Public Affairs: Unemployed youth join the Battlefront

Channel 4's online and TV series Battlefront followed a group of young activists focusing on the issue of youth unemployment. The campaigners wanted to launch a scheme called 'Ready for Work' that matches companies with work experience candidates. EdenCancan was hired to promote the initiative and the message behind it.

Ready for work: Campaigners queue at at jobcentre
Ready for work: Campaigners queue at at jobcentre

Campaign: 'Ready for Work' youth unemployment campaign
Client: Channel 4 Education/Battlefront
PR team: EdenCancan
Timescale: October 2011
Budget: £16,000



  • To ensure the campaigners' message was heard by the public, while also securing the Government's support for the work experience scheme
  • To get more than 50 businesses to offer work placements
  • To show young people in a positive light by highlighting their motivation for joining the workforce
  •  To encourage young people to use the scheme
  • To increase the viewership of Battlefront online and on Channel 4.

Strategy and plan

The PR team timed activity to coincide with the release of the Government's official statistics on youth unemployment.

To attract attention, a photo stunt was staged, recreating the 1978 'Labour Isn't Working' poster at a Jobcentre Plus with 50 young unemployed people dressed in suits, bowler hats and carrying briefcases. The group then marched to Westminster, where a second photocall was held. Chanting and holding placards, they asked to meet employment minister Chris Grayling, before revealing a '973,000 ready for work' sign.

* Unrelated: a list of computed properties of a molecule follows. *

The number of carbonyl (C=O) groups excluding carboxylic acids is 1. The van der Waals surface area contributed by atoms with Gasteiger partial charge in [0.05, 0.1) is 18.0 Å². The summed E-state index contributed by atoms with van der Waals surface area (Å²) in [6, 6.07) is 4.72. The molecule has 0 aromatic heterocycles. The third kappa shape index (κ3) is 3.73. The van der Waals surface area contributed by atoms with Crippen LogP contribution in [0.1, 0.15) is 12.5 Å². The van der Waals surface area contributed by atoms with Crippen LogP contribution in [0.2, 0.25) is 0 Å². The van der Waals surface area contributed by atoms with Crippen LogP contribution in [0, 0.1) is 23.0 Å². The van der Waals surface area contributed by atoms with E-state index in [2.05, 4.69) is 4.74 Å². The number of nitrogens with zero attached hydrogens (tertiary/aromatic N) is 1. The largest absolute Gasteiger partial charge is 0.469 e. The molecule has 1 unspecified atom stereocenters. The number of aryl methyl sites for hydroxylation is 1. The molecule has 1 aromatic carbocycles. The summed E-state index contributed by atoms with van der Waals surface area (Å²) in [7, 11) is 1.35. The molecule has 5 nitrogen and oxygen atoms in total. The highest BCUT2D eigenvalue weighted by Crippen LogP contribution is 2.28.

Musical artists Ms Dynamite and Charlie Simpson were recruited to appeal to young people, social media and key target Metro. Campaigners Joseph Hayat and Hafsah Ali received media training as case studies and were offered to the press to give an authentic perspective on the issue. Following the campaign, they discussed the initiative at the Conservative Party conference with Hugh Grant and Work and Pensions Secretary Iain Duncan Smith. They were also invited to Young Persons' Question Time to talk with Labour MP Stella Creasy and TV presenter Kate Walsh, who appeared in The Apprentice.

Measurement and evaluation

The campaign received widespread coverage. Articles appeared in print including The Guardian, The Times, i and Metro. Broadcast coverage included BBC Breakfast, Sky News Sunrise and LBC Radio. The campaign was also covered by international media outlets, such as Wall Street Journal Blogs and CNN, among others.


During the campaign period, Battlefront's website was viewed 750,000 times, achieving 166,000 hits the week the group marched to Westminster. Ninety per cent of media coverage included a mention of Battlefront or the series' website, all of which was positive.

Overall, 6,283 people signed up for the 'Ready for Work' initiative and more than 60 firms agreed to support the scheme by offering work placements, including HMV, Burger King and Manchester City FC. Jobcentre Plus decided to run 1,000 work placements for young people, while the Government introduced a work experience scheme for young people on Jobseeker's Allowance.



Although a bit cliched, the 'Labour Isn't Working' photo stunt had a counter-intuitive slant that had the potential to play well.

While it could be criticised for being politically confusing - it was originally a Conservative Party attack ad against the Labour Party - it remains a captivating image and one that picture editors would relish.

However, dressing people in hats, suits and briefcases could be thought of as being a bit patronising and hardly reflected the variety of businesses the campaign was targeting.

Key to the campaign's success was the integration of media, cross-party lobbying and wide range of celebrities, from Ms Dynamite to Hugh Grant.

Basically, it was a something for everyone campaign. While this ran the risk of diluting the message, the media cut-through showed that, in this case, the variety won out.

Particularly impressive then was that 60 high-profile firms signed up to offer work placements. Overall, this was an effective campaign delivered on a tight budget.

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